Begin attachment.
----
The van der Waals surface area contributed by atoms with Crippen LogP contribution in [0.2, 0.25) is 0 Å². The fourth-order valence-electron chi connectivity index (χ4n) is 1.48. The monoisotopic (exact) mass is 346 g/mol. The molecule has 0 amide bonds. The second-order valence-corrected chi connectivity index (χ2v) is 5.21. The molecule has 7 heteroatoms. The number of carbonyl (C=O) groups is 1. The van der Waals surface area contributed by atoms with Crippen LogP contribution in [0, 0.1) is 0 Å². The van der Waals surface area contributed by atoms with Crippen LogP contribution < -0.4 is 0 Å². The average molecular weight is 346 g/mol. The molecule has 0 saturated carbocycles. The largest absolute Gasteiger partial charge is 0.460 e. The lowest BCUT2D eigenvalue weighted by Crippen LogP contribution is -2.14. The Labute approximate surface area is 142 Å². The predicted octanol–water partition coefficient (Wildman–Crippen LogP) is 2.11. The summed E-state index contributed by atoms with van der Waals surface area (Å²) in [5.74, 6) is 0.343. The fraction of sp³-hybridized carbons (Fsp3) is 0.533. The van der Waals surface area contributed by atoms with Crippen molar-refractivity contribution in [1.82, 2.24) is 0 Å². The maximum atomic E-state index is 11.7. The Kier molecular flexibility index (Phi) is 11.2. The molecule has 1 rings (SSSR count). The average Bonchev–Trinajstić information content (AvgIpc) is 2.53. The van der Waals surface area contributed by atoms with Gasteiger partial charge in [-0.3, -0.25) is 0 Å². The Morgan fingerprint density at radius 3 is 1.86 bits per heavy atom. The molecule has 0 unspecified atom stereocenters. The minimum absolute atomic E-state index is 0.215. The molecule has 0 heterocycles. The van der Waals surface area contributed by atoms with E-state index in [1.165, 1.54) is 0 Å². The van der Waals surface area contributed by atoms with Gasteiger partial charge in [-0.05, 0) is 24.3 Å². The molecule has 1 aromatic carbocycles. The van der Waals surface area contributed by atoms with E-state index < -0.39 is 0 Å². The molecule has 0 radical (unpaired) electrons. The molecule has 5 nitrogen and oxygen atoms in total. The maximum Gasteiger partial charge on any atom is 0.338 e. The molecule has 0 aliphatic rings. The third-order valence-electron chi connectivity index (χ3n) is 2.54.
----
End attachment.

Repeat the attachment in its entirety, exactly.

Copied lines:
The van der Waals surface area contributed by atoms with Crippen LogP contribution in [0.2, 0.25) is 0 Å². The fourth-order valence-electron chi connectivity index (χ4n) is 1.48. The monoisotopic (exact) mass is 346 g/mol. The molecule has 0 amide bonds. The second-order valence-corrected chi connectivity index (χ2v) is 5.21. The molecule has 7 heteroatoms. The number of carbonyl (C=O) groups is 1. The van der Waals surface area contributed by atoms with Crippen LogP contribution in [0, 0.1) is 0 Å². The van der Waals surface area contributed by atoms with Crippen LogP contribution < -0.4 is 0 Å². The average molecular weight is 346 g/mol. The molecule has 0 saturated carbocycles. The largest absolute Gasteiger partial charge is 0.460 e. The lowest BCUT2D eigenvalue weighted by Crippen LogP contribution is -2.14. The Labute approximate surface area is 142 Å². The predicted octanol–water partition coefficient (Wildman–Crippen LogP) is 2.11. The summed E-state index contributed by atoms with van der Waals surface area (Å²) in [5.74, 6) is 0.343. The fraction of sp³-hybridized carbons (Fsp3) is 0.533. The van der Waals surface area contributed by atoms with Crippen molar-refractivity contribution in [1.82, 2.24) is 0 Å². The maximum atomic E-state index is 11.7. The Kier molecular flexibility index (Phi) is 11.2. The molecule has 1 rings (SSSR count). The average Bonchev–Trinajstić information content (AvgIpc) is 2.53. The van der Waals surface area contributed by atoms with Gasteiger partial charge in [-0.3, -0.25) is 0 Å². The Morgan fingerprint density at radius 3 is 1.86 bits per heavy atom. The molecule has 0 unspecified atom stereocenters. The minimum absolute atomic E-state index is 0.215. The molecule has 0 heterocycles. The van der Waals surface area contributed by atoms with E-state index in [1.165, 1.54) is 0 Å². The van der Waals surface area contributed by atoms with Gasteiger partial charge in [-0.05, 0) is 24.3 Å². The molecule has 1 aromatic carbocycles. The van der Waals surface area contributed by atoms with E-state index < -0.39 is 0 Å². The molecule has 0 radical (unpaired) electrons. The molecule has 5 nitrogen and oxygen atoms in total. The maximum Gasteiger partial charge on any atom is 0.338 e. The molecule has 0 aliphatic rings. The third-order valence-electron chi connectivity index (χ3n) is 2.54.